disagree. This is a very real aspect of our daughters’ possible
stories. Chances are that we will never know the full details
behind each of their individual early lives, but they too are part
of a larger narrative. If they can use Google, which they most
certainly can, they will know. I believe that it is my
responsibility to introduce to them, in age appropriate ways,
this heart-wrenching shadow of an oft prettified face of
adoption, before they are blindsided by it from some other
I remember when one of our girls was in kindergarten,
she came home one day and said this: “Molly in my class said
that the mommies and daddies in China love their boys more
than their girls. Is that true?” I honestly thought that I had
more time before she would be confronted with some of the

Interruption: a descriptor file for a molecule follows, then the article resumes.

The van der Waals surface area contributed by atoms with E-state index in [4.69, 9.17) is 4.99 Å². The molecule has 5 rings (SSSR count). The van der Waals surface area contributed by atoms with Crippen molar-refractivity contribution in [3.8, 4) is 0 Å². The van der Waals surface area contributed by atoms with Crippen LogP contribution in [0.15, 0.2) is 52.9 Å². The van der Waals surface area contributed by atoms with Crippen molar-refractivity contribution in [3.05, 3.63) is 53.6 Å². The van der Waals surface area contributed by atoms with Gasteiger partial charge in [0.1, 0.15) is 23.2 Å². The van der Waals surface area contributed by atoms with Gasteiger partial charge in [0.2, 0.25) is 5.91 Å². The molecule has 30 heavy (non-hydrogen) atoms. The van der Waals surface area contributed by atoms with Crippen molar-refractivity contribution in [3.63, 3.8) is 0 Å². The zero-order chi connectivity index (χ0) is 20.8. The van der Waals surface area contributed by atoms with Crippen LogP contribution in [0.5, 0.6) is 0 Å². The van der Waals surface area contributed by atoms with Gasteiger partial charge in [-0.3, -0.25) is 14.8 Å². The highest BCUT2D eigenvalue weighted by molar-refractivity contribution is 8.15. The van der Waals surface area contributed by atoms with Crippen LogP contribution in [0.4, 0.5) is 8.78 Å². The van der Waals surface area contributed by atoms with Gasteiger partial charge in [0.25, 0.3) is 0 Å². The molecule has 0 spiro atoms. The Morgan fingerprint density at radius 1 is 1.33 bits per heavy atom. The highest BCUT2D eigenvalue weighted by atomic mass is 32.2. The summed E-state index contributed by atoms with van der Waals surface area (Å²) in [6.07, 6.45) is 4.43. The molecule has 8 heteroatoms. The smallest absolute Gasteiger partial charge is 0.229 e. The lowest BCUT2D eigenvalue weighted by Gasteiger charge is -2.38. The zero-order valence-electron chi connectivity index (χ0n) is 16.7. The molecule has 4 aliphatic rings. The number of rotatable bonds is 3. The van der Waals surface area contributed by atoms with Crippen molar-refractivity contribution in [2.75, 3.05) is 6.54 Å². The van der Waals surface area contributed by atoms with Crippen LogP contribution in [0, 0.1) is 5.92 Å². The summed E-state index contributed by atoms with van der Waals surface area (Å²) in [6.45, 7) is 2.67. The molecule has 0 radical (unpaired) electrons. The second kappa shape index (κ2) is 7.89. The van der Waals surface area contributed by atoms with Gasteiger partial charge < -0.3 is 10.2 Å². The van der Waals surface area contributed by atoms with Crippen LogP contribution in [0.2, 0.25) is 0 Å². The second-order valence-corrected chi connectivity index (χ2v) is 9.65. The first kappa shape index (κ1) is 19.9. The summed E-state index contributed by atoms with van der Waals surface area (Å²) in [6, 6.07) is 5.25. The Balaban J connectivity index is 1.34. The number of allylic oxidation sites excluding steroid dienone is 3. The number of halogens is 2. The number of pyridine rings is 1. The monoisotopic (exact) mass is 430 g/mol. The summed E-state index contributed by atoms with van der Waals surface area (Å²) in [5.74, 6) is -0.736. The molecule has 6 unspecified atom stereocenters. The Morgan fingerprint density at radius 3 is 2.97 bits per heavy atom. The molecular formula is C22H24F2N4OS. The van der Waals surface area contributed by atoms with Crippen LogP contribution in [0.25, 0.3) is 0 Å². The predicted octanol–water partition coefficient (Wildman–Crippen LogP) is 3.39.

cultural realities that may or may not have led to her landing in
an American family across the world from where she was born.
I wanted to be the one to introduce her to the nuances and
complexities around this idea. But on that day, I did the best I
could to begin the lifelong conversation around why and how
and for what reason she ended up in our family. The
conservative Christian go-to narrative when life gets
complicated is often, “it’s all part of God’s plan.” That wasn’t
going to cut it here. And what adopted child would then decide
to trust a God like that?
When I first began to awaken to the underside of the
China adoption program, I felt physically ill and had to wrestle
with and slowly let the realities seep into my mind, heart, and
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